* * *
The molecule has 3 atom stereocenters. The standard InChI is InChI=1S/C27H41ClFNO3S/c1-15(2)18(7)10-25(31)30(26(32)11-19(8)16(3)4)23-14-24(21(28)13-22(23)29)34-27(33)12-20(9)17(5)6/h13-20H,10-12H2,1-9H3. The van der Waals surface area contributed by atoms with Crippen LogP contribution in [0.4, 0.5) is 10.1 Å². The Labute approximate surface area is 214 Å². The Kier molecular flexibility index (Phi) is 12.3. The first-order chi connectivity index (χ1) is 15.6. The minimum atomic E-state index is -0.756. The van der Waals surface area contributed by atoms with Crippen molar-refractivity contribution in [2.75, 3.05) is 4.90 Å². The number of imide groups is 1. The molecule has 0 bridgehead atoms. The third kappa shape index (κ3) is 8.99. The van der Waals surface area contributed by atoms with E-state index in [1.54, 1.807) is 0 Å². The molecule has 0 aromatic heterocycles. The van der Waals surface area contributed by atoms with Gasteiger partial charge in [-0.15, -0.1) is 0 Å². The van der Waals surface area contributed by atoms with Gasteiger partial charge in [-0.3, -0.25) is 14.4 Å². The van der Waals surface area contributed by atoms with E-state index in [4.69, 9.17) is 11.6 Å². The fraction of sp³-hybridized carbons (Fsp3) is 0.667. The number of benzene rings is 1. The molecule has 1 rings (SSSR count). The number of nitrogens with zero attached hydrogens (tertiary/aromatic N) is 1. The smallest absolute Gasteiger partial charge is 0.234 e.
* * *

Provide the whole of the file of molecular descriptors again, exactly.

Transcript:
The molecule has 3 atom stereocenters. The standard InChI is InChI=1S/C27H41ClFNO3S/c1-15(2)18(7)10-25(31)30(26(32)11-19(8)16(3)4)23-14-24(21(28)13-22(23)29)34-27(33)12-20(9)17(5)6/h13-20H,10-12H2,1-9H3. The van der Waals surface area contributed by atoms with Crippen LogP contribution in [0.4, 0.5) is 10.1 Å². The Labute approximate surface area is 214 Å². The Kier molecular flexibility index (Phi) is 12.3. The first-order chi connectivity index (χ1) is 15.6. The minimum atomic E-state index is -0.756. The van der Waals surface area contributed by atoms with Crippen molar-refractivity contribution in [2.75, 3.05) is 4.90 Å². The number of imide groups is 1. The molecule has 0 bridgehead atoms. The third kappa shape index (κ3) is 8.99. The van der Waals surface area contributed by atoms with E-state index in [1.54, 1.807) is 0 Å². The molecule has 0 aromatic heterocycles. The van der Waals surface area contributed by atoms with Gasteiger partial charge in [-0.15, -0.1) is 0 Å². The van der Waals surface area contributed by atoms with Gasteiger partial charge in [-0.3, -0.25) is 14.4 Å². The van der Waals surface area contributed by atoms with E-state index in [4.69, 9.17) is 11.6 Å². The fraction of sp³-hybridized carbons (Fsp3) is 0.667. The number of benzene rings is 1. The molecule has 1 rings (SSSR count). The number of nitrogens with zero attached hydrogens (tertiary/aromatic N) is 1. The smallest absolute Gasteiger partial charge is 0.234 e.